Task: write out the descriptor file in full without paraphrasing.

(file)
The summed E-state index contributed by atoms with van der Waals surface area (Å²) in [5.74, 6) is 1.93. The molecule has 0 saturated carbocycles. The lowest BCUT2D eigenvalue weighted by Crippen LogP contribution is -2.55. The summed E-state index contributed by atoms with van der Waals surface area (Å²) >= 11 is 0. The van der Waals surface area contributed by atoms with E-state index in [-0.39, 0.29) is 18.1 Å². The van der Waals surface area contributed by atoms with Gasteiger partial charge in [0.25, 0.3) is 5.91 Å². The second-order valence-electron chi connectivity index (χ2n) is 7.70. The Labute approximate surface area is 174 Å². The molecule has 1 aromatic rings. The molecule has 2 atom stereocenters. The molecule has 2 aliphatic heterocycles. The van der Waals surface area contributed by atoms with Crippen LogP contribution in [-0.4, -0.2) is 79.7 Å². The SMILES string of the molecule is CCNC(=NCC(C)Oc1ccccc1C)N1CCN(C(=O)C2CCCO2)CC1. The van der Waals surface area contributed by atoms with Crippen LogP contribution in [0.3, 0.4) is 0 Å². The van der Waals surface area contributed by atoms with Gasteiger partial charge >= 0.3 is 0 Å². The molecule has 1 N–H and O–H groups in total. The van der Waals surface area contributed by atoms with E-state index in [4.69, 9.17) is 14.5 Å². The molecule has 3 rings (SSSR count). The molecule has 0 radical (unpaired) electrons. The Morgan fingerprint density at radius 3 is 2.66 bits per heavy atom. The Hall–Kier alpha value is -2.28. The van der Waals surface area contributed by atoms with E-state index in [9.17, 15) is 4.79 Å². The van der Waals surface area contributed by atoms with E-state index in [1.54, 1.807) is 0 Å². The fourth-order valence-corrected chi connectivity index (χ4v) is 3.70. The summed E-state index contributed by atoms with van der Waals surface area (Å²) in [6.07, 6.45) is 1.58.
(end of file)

The summed E-state index contributed by atoms with van der Waals surface area (Å²) in [5.74, 6) is 1.93. The molecule has 0 saturated carbocycles. The lowest BCUT2D eigenvalue weighted by Crippen LogP contribution is -2.55. The summed E-state index contributed by atoms with van der Waals surface area (Å²) >= 11 is 0. The van der Waals surface area contributed by atoms with E-state index in [-0.39, 0.29) is 18.1 Å². The van der Waals surface area contributed by atoms with Gasteiger partial charge in [0.25, 0.3) is 5.91 Å². The second-order valence-electron chi connectivity index (χ2n) is 7.70. The Labute approximate surface area is 174 Å². The molecule has 1 aromatic rings. The molecule has 2 atom stereocenters. The molecule has 2 aliphatic heterocycles. The van der Waals surface area contributed by atoms with Crippen LogP contribution in [-0.4, -0.2) is 79.7 Å². The SMILES string of the molecule is CCNC(=NCC(C)Oc1ccccc1C)N1CCN(C(=O)C2CCCO2)CC1. The van der Waals surface area contributed by atoms with Crippen LogP contribution in [0.3, 0.4) is 0 Å². The van der Waals surface area contributed by atoms with Gasteiger partial charge >= 0.3 is 0 Å². The molecule has 1 N–H and O–H groups in total. The van der Waals surface area contributed by atoms with E-state index in [4.69, 9.17) is 14.5 Å². The molecule has 3 rings (SSSR count). The molecule has 0 radical (unpaired) electrons. The Morgan fingerprint density at radius 3 is 2.66 bits per heavy atom. The Hall–Kier alpha value is -2.28. The van der Waals surface area contributed by atoms with E-state index in [9.17, 15) is 4.79 Å². The van der Waals surface area contributed by atoms with E-state index in [1.54, 1.807) is 0 Å². The fourth-order valence-corrected chi connectivity index (χ4v) is 3.70. The summed E-state index contributed by atoms with van der Waals surface area (Å²) in [6.07, 6.45) is 1.58.